Top five data security principles to follow when moving to the cloud

In the wake of the Covid-19 pandemic, digital transformation has become essential for enterprises forced to adapt to new working conditions. Many organizations had already started their digital journey at the beginning of last year, but the global epidemic certainly accelerated things. In fact, research has shown 8 out of ten organizations fast-tracked their journey to digital transformation, compressing the process which would normally take years, into just a few months. Chief among these services is cloud technology which has become indispensable to the modern enterprise. Indeed, it is estimated that worldwide end-user spending on public cloud services is forecasted to grow 18.4 percent in 2021 to a total of $304.9 billion, up from $257.5 billion in 2020, according to Gartner, Inc. It is only natural that businesses will gravitate to this technology to reap its many advantages which include cost-savings, efficiency, scalability, performance, and flexibility.

Still, whether your enterprise is using private cloud services, public services, or a hybrid approach, the importance of protecting the data that resides within cloud infrastructures is essential. While cloud service providers have security parameters built-in, numerous security risks are still involved that you should understand to avoid potential exposures.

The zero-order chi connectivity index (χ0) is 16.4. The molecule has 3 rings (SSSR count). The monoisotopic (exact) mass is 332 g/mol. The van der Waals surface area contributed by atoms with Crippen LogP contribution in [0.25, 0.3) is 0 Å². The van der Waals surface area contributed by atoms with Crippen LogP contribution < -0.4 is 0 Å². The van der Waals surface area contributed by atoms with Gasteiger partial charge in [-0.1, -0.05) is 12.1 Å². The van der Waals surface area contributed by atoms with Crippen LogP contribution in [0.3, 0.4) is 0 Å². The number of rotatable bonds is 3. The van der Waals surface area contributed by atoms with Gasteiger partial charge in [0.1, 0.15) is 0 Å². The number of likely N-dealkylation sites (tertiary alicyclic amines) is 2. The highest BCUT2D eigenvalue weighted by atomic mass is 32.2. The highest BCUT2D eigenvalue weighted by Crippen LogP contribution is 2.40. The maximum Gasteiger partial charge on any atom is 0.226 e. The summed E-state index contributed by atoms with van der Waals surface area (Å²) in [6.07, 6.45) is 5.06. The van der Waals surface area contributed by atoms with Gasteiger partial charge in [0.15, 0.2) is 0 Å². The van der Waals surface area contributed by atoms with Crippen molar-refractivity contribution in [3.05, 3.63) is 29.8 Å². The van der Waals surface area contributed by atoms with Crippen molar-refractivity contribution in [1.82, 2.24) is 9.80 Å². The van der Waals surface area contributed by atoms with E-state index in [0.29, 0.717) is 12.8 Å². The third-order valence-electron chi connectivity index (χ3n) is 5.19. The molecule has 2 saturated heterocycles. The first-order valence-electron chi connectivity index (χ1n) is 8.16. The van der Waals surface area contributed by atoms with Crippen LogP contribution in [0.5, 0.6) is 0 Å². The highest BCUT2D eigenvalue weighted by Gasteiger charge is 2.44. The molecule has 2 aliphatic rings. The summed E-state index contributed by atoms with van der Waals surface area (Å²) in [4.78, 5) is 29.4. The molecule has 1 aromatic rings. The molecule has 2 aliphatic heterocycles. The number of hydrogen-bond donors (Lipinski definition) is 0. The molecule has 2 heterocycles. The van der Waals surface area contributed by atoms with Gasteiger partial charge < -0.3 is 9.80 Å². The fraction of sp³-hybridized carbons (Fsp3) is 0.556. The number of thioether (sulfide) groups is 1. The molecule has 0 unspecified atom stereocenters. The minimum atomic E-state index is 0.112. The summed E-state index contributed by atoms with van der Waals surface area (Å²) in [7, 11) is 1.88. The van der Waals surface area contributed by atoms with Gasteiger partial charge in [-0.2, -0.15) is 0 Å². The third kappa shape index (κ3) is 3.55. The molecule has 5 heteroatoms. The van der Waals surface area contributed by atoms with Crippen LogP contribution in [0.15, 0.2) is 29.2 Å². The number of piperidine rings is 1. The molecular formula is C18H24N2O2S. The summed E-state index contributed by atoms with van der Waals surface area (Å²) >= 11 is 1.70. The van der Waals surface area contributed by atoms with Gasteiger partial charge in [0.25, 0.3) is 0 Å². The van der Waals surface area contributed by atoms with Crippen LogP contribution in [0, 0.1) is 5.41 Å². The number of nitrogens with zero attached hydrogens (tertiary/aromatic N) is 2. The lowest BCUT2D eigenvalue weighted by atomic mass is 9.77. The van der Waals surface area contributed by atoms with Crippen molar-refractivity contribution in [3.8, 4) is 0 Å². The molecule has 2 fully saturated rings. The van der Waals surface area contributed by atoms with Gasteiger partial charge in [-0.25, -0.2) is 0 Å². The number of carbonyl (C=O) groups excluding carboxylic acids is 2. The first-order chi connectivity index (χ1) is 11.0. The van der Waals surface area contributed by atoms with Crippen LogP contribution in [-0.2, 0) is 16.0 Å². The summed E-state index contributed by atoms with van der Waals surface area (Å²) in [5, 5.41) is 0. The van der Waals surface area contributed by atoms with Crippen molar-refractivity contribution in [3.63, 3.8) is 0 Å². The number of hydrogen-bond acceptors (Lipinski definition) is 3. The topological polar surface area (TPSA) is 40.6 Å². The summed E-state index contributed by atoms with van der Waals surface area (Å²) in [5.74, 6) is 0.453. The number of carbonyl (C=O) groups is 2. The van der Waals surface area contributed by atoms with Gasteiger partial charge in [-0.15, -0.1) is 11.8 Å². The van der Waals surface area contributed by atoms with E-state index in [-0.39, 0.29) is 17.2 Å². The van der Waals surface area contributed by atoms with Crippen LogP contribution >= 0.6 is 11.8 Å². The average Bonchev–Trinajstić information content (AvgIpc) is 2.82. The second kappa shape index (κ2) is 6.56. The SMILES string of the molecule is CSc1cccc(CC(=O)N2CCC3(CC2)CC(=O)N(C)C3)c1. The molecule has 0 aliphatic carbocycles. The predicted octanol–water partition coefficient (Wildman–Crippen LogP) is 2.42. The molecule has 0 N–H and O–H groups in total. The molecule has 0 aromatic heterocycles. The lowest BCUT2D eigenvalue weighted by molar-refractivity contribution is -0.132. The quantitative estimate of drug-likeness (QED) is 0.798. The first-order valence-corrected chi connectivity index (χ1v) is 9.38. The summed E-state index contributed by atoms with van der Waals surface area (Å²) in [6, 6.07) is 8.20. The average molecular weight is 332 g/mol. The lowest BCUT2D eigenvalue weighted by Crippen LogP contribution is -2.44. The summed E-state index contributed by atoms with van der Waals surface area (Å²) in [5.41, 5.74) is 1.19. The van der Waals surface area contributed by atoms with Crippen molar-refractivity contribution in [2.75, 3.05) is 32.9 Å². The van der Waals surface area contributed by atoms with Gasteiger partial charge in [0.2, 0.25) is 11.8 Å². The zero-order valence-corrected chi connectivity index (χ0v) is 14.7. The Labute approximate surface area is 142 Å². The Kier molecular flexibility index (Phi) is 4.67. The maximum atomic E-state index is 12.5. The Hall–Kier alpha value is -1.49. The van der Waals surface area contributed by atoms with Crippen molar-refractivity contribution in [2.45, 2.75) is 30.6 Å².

Cloud does come with risk

Whenever you adopt new technology, you must also account for new risks. Migrating to the cloud is certainly no exception. With online connectivity required to access cloud services, a chance always exists that cybercriminals will target this environment, particularly if it contains highly sensitive information. Highly sensitive equals highly valuable to cybercriminals. It also means increased risk for you.

Security is therefore required to mitigate against the risk of data loss, through inadvertent exposures, security misconfigurations, and even the possibility of cyberattacks attacking through common methods such as malware infections. Securing data also addresses compliance requirements for the many data protection regulations that have emerged such as GDPR, CCPA, and HIPAA.

Know who is responsible

The enterprise itself is ultimately responsible for its own data security when it deploys information in their cloud services. Let’s be clear: you are the data caretakers, guardians and protectors of highly sensitive data. If your organization and cloud provider is following a shared responsibility model, then you must work together to configure the security controls to the enterprise’s specifications and requirements. Typically, these responsibilities are addressed within the cloud provider’s service-level agreements. However, as the data owner, you must invest a lot of trust in the cloud provider that the systems are being adequately protected. If you overlook security, then you may encounter severe problems as data privacy and security regulations and even some industry standards require you to always secure your customers’ personal and sensitive data.